Editor's Note: Professor Tanya Washington filed an amicus brief in the United States v. Windsor case, along with professors Catherine Smith and Susannah Pollvogt from the University of Denver School of Law. Their brief, which challenged the characterization of the Defense of Marriage Act as a child protective measure, was cited by Windsor in her Supreme Court brief.
As the Supreme Court prepares to hear two same-sex marriage cases over the next two days, recent statistics reveal significant differences of opinion about gay marriage between Millennials, 18-30 year olds, and their parents and grandparents. A March 2013 Pew Research Center poll reports that 70% of Millennials support gay marriage, compared to 49% of Generation Xer’s, 38% of Baby Boomers, and 31% of the Silent Generation. What accounts for these vast differences of opinion and how could Millennials’ unique perspectives inform outcomes in the cases currently before the Supreme Court?
United States v. Windsor and Hollingsworth v. Perry involve laws containing restrictive definitions of marriage that exclude same-sex couples. Though they are referred to collectively as “the same-sex marriage cases,” different facts underwrite the two actions.
At issue in Windsor is the constitutionality of Section 3 of the Defense of Marriage Act (“DOMA”), which defines “marriage” and “spouse” to exclude members of same-sex couples and same-sex unions. The state of New York recognized the validity of Windor’s marriage to her partner. However, when her spouse died, the IRS, citing DOMA, denied Windsor a marital deduction to the estate tax on the property that passed to her, resulting in a $363,053 tax obligation.
Perry centers on the constitutionality of California’s Proposition 8, which prohibits same-sex marriage in the state. Same-sex couples, who were denied marriage licenses by county clerks enforcing Proposition 8, are challenging the law as an unconstitutional infringement of their fundamental right to marry.
To pass constitutional muster, DOMA and Proposition 8 must serve governmental interests. Justifications for same-sex marriage bans generally fall into four categories: 1) preserving and protecting traditional marriage; 2) protecting and serving children’s best interests by providing the optimal family environment for them; 3) legislating morality; and 4) preserving distinct gender-based identities. If the Supreme Court’s consideration of this issue is informed by Millennial perspectives, opponents of gay marriage bans have reason to be optimistic.
Though Millennials remain faithful to the institution of marriage, they are not wedded (pun intended) to its traditional form. Having experienced and been exposed to a variety of modern familial structures, including: single parent homes, blended families, and families with two moms or two dads, Millennials’ attitudes toward marriage are more inclusive of non-traditional family arrangements than those of previous generations.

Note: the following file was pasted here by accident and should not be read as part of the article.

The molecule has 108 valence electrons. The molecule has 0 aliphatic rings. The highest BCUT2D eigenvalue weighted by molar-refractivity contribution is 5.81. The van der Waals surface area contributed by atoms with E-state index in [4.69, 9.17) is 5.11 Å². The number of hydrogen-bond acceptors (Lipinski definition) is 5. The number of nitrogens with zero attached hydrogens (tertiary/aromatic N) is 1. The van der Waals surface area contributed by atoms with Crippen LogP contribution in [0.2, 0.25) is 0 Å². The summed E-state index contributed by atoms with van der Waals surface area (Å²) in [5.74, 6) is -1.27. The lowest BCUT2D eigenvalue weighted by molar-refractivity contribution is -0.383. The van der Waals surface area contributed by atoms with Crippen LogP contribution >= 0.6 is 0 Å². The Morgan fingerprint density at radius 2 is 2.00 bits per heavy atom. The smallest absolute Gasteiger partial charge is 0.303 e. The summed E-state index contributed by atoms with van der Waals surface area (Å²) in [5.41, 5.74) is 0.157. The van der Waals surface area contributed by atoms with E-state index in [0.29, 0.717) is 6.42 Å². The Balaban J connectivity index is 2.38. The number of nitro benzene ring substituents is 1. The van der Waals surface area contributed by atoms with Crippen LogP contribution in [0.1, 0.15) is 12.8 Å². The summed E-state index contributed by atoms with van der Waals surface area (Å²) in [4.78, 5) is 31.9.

Pew Research surveys find that Millennials are less likely than older adults to believe that a home with a mother and a father is essential to children’s well-being and that single parenthood and parenting by unmarried couples are bad for society. They are also more inclined to question the relevance of sexual orientation to good parenting.
Millennials’ moral compass is calibrated differently than that of their parents and grandparents. They have openly gay friends, classmates and colleagues. For many Millennials, morality is inextricably intertwined with equality and leads many of them, across political, economic, racial and religious lines, to conclude that same-sex marriage bans just aren’t fair.
Finally, Milennials have very different expectations regarding gender identity and how it dictates behavior, choices and opportunity. The blurred lines between women’s and men’s roles in the home, the marketplace, and the workplace motivate them to be more inclined to ignore gendered boundaries established by previous generations. Many believe, and have experienced, that Mr. Moms and working mothers make great parents and role models for children.
The justifications generally offered in defense of marriage bans simply don’t resonate with the experiences and sensibilities of the majority of Millennials, as recent polls report. Time will tell whether the Supreme Court’s decisions in Perry and Windsor will reflect this generational shift in public opinion about same-sex marriage. However, notwithstanding the outcome in those cases, it is clear that the Millennials’ time has come.